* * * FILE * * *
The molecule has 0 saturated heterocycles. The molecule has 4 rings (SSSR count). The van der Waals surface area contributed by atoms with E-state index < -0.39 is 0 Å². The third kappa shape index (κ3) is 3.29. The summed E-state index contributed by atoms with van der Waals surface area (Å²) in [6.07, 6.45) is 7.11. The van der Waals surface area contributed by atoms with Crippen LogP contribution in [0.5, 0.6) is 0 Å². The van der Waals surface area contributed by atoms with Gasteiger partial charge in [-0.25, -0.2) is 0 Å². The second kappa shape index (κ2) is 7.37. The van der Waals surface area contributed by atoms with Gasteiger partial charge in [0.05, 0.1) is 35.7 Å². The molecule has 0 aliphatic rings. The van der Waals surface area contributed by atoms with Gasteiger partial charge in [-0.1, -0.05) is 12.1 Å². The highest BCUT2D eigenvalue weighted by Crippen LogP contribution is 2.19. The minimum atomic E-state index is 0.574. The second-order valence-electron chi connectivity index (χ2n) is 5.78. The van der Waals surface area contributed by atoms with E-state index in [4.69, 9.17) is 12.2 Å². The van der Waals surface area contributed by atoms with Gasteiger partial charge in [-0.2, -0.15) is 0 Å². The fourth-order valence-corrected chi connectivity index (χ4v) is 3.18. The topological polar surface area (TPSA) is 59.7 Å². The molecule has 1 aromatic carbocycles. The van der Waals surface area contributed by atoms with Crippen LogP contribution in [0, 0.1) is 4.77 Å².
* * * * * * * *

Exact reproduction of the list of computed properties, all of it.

The molecule has 0 saturated heterocycles. The molecule has 4 rings (SSSR count). The van der Waals surface area contributed by atoms with E-state index < -0.39 is 0 Å². The third kappa shape index (κ3) is 3.29. The summed E-state index contributed by atoms with van der Waals surface area (Å²) in [6.07, 6.45) is 7.11. The van der Waals surface area contributed by atoms with Crippen LogP contribution in [0.5, 0.6) is 0 Å². The van der Waals surface area contributed by atoms with Gasteiger partial charge in [-0.25, -0.2) is 0 Å². The second kappa shape index (κ2) is 7.37. The van der Waals surface area contributed by atoms with Gasteiger partial charge in [0.05, 0.1) is 35.7 Å². The molecule has 0 aliphatic rings. The van der Waals surface area contributed by atoms with Gasteiger partial charge in [-0.1, -0.05) is 12.1 Å². The highest BCUT2D eigenvalue weighted by Crippen LogP contribution is 2.19. The minimum atomic E-state index is 0.574. The second-order valence-electron chi connectivity index (χ2n) is 5.78. The van der Waals surface area contributed by atoms with E-state index in [4.69, 9.17) is 12.2 Å². The van der Waals surface area contributed by atoms with Gasteiger partial charge in [-0.2, -0.15) is 0 Å². The fourth-order valence-corrected chi connectivity index (χ4v) is 3.18. The topological polar surface area (TPSA) is 59.7 Å². The molecule has 1 aromatic carbocycles. The van der Waals surface area contributed by atoms with Crippen LogP contribution in [0, 0.1) is 4.77 Å².